This is not the case for EventStorming.

  • Are there things happening in parallel? Maybe you can put them in a vertical list
  • Is there an alternate flow? You could just add some tape above that part of the flow and give it a name
  • Do you want to indicate that something is triggered by time? Perhaps add a post-it with a clock
  • Some actions are repeated x times? How about a post-it with a loop?

There is no formal notation for any of this, you just make it up as you go, in whatever way makes the most sense to you at that moment. This is the part I’m less comfortable with. I like precision, and I have a hard time being precise with the technique.

example of using additional annotations on post-its during an event storming session
Additional annotations

Customer point of view

One of the main prerequisites of a great EventStorming session is having the key stakeholders in the room, but your main stakeholder is missing when you use this technique: the customer. It is dangerous to think you’re considering all aspects when you might lose sight of the customer’s perspective.

What about other techniques?

So now you have a business flow. How does this fit in with other techniques such as user story mapping and customer journeys?

The Big Picture EventStorming is applied at the very beginning of a project or even before. It allows not only me as an analyst, but all the involved business stakeholders to have a common understanding of the business flow. As this is an opportunity to spot where to improve the flow, it can be a great way to identify which project you should do first.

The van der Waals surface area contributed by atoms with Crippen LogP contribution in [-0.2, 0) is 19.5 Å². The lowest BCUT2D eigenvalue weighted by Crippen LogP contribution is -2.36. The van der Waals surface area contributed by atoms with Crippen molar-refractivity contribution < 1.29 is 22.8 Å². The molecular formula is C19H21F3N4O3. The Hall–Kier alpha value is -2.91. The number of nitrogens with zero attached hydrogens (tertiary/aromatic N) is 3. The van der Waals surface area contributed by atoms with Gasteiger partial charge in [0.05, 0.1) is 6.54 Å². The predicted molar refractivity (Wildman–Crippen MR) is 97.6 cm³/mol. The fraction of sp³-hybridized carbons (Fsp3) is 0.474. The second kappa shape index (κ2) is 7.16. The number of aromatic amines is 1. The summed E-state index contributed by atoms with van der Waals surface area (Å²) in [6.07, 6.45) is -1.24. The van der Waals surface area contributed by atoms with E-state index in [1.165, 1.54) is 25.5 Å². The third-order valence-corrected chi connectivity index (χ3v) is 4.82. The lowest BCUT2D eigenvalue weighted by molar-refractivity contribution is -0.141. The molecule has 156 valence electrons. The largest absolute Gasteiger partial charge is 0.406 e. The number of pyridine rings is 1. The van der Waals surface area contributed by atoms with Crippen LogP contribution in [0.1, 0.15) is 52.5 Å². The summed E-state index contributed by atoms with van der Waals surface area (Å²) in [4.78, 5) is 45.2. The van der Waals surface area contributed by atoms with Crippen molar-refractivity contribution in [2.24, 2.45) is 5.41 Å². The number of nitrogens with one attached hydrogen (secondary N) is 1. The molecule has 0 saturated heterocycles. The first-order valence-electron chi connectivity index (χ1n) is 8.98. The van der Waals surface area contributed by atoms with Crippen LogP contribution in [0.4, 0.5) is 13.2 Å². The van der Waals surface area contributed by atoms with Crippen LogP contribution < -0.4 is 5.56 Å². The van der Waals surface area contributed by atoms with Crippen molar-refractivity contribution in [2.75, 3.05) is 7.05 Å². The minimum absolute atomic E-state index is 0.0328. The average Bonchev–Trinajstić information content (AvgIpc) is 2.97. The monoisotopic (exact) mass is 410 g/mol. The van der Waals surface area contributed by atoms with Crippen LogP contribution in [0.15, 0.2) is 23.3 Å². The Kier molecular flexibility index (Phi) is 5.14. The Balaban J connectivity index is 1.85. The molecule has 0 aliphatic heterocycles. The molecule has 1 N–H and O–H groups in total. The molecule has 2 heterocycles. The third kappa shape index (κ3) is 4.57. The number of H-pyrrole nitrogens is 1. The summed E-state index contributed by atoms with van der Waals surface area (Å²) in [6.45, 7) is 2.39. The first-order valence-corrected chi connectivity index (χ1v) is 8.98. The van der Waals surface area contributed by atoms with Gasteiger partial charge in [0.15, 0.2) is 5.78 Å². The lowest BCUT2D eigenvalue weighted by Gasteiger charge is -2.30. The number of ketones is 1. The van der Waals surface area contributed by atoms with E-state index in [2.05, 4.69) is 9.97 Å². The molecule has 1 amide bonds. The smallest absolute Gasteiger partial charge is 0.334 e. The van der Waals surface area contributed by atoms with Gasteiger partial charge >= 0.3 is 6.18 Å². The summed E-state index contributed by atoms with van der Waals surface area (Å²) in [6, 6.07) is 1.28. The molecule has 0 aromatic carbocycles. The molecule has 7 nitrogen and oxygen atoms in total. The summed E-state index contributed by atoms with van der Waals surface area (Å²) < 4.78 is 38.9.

post-its on a wall that are the result of an event storming session
Arrow post-its showing on what opportunities or risks to focus

Customer Journeys have an enormous focus on the way the customer approaches your product or service and places it in a wider context. In the Big Picture Event torming the customer is taken into account, but there are no customers present in the workshop to share their insights. I think this is one of the pitfalls of the Big Picture EventStorming, it can take you back to inside-out thinking as it lacks focus on your customer.

User Story Mapping is a technique that I use for every project. It helps me to have an overview of the required functionality of a solution. It allows me to make sure that there are no gaps in the solution, and it facilitates the planning of releases.

So for me, all three techniques have their own purpose and can co-exist.

What about documenting an EventStorming session?

There are several ways in which you can document an EventStorming session:

  • if you used a big roll of paper, you can hang this up close to the team
  • you can also document this in confluence using plugins like draw.iogliffy or my personal favourite miro

The most important thing to realize is that the business process is constantly evolving, regardless of the technique you’re using. By the time you leave the workshop, the flow might have already changed.

So whatever you choose to document, it’s a snapshot of a common understanding at that moment in time.

The goal is not the documentation. The goal is to gain a common understanding of a business flow, and the risks and opportunities it is facing.


Is it the perfect technique that will solve all of your problems? No. But I do think that it is a technique with great value, that is worth incorporating in your analysis toolbox.

For the exact details on how to facilitate the workshop, I recommend reading Alberto’s book or feel free and contact us.